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Chef Andrés Sandoval's Caribbean Ceviche with mango recipe | The Kitchen

Sea bream Ceviche with mango and espelette pepper
Sea bream Ceviche with mango and espelette pepper Copyright Andrés Sandoval, Canaima restaurant
Copyright Andrés Sandoval, Canaima restaurant
By Andres Sandoval
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Lyon based Venezuelan chef Chef Andrés Sandoval shares with The Kitchen his unique Ceviche recipe. The dish makes a tricolore of his traditional french culinary education at Paul Bocuse, his Caribbean upbringing and Latin spices fascination.


Chef Andrés Sandoval is owner and chef at Canaima, a French-Latin fusion restaurant in Lyon, France. Sandoval was born in Venezuela, but emigrated to France and graduated from the prestigious I_nstitut Paul Bocuse. He shares with The Kitchen his recipe for Ceviche, evoking the Caribbean for the end of the European summer._

Originating in Peru, ceviche is a popular and traditional South American dish that has become a trend worldwide. Some historians believe that the “cooking” technique used to make ceviche was created 2000 years ago by the Mochica culture.

Andrés Sandoval, Canaima restaurant
Sea bream Ceviche with mango and espelette pepperAndrés Sandoval, Canaima restaurant

Sea bream Ceviche with mango and espelette pepper

For this recipe, I chose Dorade, or sea bream, which is a white meat fish with a very delicate flavour. You can replace it with any white meat fish, the only must: it has to be fresh.

Chef Andrés SandovalEuronews

Serves: 4

Cooking time: 1 hour


  • 1 kg of Sea Bream, Dorade Royale, or other white meat fish (you need the entire fish)
  • 1 sweet mango
  • Lime Juice from 8 green limes (lemons work too, but they tend to be bitter)
  • 1 Red onion
  • 1 Sweet potato
  • Fresh coriander
  • Espelette pepper


  1. Clean your fish, gut it, and take out the fillets. Take the skin and spine from the fillets and cut your fish into 1-2 cm cubes.
  2. With a spoon, scrape any meat that’s left on your fish and put it in a bowl (the rest of your fish is essential to make the leche de tigre (tiger's milk): the Peruvian-original citrus-based marinade used to cure (cook) the fish in a classic ceviche.
  3. Keep fish in the fridge while preparing the rest of the dish.
  4. If you prefer skipping this step, ask your local fish market to give you the fish already diced. You can use a part of it to do the “Leche de Tigre”.
  5. Chop the rest of the ingredients: Peel and cut your mango and onion into thin slices. Peel and cut your sweet potato into cubes of 1-2 cm and cook them for 5 min in boiling water with salt, then pass them through cold water to stop the heat from overcooking them inside. Chop your coriander and save the stalks.
  6. Moving on the leche de tigre. Take the bowl with the fish leftovers and add the cooked leftovers from your sweet potato, coriander stems, 1/4 of your onion or any leftovers and the lime juice. Mix this well and let it sit in your refrigerator for 30 min. Then take it out and pass all the mixture through a strainer. Squeeze everything delicately, you only want the liquid. (Doing this will help you add more flavour to your dish and balance the acidity of the green lime.)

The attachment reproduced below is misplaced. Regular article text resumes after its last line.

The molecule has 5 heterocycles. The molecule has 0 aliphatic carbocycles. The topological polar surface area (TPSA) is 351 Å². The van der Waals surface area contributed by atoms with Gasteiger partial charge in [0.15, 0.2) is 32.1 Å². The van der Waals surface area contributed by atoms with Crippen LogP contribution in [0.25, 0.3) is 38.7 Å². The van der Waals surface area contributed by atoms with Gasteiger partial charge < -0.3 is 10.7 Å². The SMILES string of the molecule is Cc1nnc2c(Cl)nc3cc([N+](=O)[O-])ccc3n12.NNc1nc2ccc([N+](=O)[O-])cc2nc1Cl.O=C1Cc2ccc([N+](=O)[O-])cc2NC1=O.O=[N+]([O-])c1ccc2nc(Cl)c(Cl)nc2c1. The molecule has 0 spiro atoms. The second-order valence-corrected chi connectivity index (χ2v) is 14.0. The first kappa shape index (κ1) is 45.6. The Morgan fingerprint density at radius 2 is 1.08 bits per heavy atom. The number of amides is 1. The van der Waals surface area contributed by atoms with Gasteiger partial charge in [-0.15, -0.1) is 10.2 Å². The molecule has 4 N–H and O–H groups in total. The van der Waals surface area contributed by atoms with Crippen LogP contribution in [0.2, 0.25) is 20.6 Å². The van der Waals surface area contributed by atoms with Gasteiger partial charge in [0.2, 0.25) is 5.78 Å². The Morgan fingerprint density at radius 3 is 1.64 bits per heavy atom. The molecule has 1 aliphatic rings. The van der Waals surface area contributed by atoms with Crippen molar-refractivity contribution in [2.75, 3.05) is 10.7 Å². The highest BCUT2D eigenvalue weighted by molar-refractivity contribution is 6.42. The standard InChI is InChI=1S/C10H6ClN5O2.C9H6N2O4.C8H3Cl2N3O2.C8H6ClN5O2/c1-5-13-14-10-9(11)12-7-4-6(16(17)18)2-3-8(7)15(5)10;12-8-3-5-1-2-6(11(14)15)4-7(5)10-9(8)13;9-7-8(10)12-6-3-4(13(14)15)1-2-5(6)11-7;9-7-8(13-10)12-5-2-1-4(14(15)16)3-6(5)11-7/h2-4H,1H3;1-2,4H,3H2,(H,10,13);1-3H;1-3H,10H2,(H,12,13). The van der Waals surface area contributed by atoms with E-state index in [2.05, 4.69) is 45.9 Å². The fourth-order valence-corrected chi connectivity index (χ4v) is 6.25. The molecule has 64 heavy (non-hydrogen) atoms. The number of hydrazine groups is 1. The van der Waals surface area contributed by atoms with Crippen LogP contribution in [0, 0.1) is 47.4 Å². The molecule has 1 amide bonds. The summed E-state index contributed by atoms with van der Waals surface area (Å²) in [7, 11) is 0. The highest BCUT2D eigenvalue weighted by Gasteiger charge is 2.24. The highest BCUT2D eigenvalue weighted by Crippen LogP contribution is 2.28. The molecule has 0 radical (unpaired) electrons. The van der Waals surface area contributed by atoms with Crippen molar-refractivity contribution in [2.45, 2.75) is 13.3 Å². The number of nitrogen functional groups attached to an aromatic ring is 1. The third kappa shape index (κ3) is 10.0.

7. Now that all the ingredients are ready, you can marinate your fish cubes with the leche de tigre and salt for 10 minutes. The acidity of the lemons and salt, will “cook” your fish. Once the 10 minutes have passed, add the rest of your ingredients (coriander, sweet potato, mango, red onions and espelette pepper powder). And you're done!
  8. Extra tip: If you want to add an extra crunch to your ceviche try doing so with some sweet potato chips. You only have to slice your sweet potato into thin slices, and then fry them at 160 degrees. Drain the excess oil with paper towels, add some salt and enjoy.

Pair it with: A white sauvignon blanc could go very well with your ceviche. We love a fresh William Cole Mirador sauvignon blanc, from Casablanca, a famous wine region in Chile.

My history with ceviche

As a child, I used to go with my grandfather and grandmother to their apartment in “La Guaira” (the biggest port city in the country) to enjoy the sea breeze, the beach vibes, and the freshly caught sea delicacies.

We used to wake up early in the mornings to be at the fish market at the moment when fishermen arrived with their little boats filled with fresh catch. I learned a lot about fish with my grandparents and prepared many dishes with them, including my first ceviche.

Growing up in Venezuela, a Caribbean country with more than 4000 km of coast, having fresh fish was a usual commodity. And ceviche is a dish with which I grew up.

Fast forward to today, the art of making ceviche has expanded, evolved and new elements have been added to give the traditional dish a twist.

With time I improved my technique, and when I began my studies at Paul Bocuse’s Institut I perfected it and added personalised Caribbean touches. Today I share them with you.

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